Yeah. Sea robins. Northern and sometimes the striped variety. Those annoying prehistoric looking bait grabbers that interfere with the quest for fluke, oftentimes stripping the tails off Gulp! Grubs and Swimming Mullets.

Increasing numbers of “birds” are showing as waters warm, and they’re not shy about making play for baits meant for the summer flounder, even if these are on the larger side.

Get our free mobile app

They bite hard, fight respectably, and are a delight on the dinner table for those of us willing to slice in between the spikes, spines and sharp nubbins to get at, admittedly, the short fillets.

Not to be mistaken for any other fish, this marine winger uses its the bottom rays of its pectoral fins to actually walk along the bottom where they probe for prey such as crabs, clams and just about anything the robin can fit in its over-sized maw. The upper section of fins, the wings, are the identifier. The sea robin can also emit grunting sounds, adding audio to its visual oddness.

Although it does make for some sweet eats (best fried after an egg wash and roll in seasoned breadcrumbs), where the bird really soars is as a strip bait for fluke. Capt. Paul Thompson, former owner of the Porgy IV out of Cape May would often remark during his weekly report that while the Gulp! Grub on a bucktail was catching flatties, the bucktail/sea robin strip combo was catching just as many, if not bigger, fluke.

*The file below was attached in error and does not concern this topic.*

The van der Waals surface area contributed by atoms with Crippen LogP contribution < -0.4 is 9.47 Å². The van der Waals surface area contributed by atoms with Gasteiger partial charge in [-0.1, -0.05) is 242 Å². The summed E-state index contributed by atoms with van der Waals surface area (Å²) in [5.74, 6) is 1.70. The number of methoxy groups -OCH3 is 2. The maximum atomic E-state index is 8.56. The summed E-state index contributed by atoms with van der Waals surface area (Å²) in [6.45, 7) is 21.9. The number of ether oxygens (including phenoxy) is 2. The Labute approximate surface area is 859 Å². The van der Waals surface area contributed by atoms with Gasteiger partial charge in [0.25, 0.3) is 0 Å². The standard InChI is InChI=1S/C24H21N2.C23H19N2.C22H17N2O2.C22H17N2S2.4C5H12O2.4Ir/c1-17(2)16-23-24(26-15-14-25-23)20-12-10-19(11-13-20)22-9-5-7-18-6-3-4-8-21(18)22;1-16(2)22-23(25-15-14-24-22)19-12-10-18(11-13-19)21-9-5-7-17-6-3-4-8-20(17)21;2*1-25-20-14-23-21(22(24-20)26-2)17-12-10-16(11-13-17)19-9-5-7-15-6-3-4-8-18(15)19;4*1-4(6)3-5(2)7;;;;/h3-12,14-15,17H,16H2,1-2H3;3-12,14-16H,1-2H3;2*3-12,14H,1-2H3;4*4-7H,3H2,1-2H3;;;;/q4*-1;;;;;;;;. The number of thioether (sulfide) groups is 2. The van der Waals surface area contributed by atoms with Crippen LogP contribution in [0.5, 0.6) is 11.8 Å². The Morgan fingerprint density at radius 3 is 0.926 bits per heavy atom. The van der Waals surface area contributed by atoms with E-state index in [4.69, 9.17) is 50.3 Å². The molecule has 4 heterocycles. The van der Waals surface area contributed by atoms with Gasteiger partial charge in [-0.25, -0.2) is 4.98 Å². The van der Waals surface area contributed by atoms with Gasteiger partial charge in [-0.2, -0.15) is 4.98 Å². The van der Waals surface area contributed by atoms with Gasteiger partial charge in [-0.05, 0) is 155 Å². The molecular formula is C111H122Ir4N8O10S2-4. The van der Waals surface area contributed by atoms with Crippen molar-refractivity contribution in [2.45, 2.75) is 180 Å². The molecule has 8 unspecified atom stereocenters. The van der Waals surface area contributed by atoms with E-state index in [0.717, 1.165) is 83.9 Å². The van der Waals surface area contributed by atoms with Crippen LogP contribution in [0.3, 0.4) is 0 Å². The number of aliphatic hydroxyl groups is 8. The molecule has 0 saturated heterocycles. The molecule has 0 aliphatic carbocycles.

Several charter skippers whose services we use make it a point to fillet a sea robin as soon as it is swung aboard and get the strip on a bucktail. Most of the time, a flattie whack soon follows. Want a shot at a doormat? Catch a small sea robin, say six or seven-inches, and drift it live over deeper structure out front.

Even fluke agree: sea robins taste great!

MUST SEE: Weird New Jersey Town Names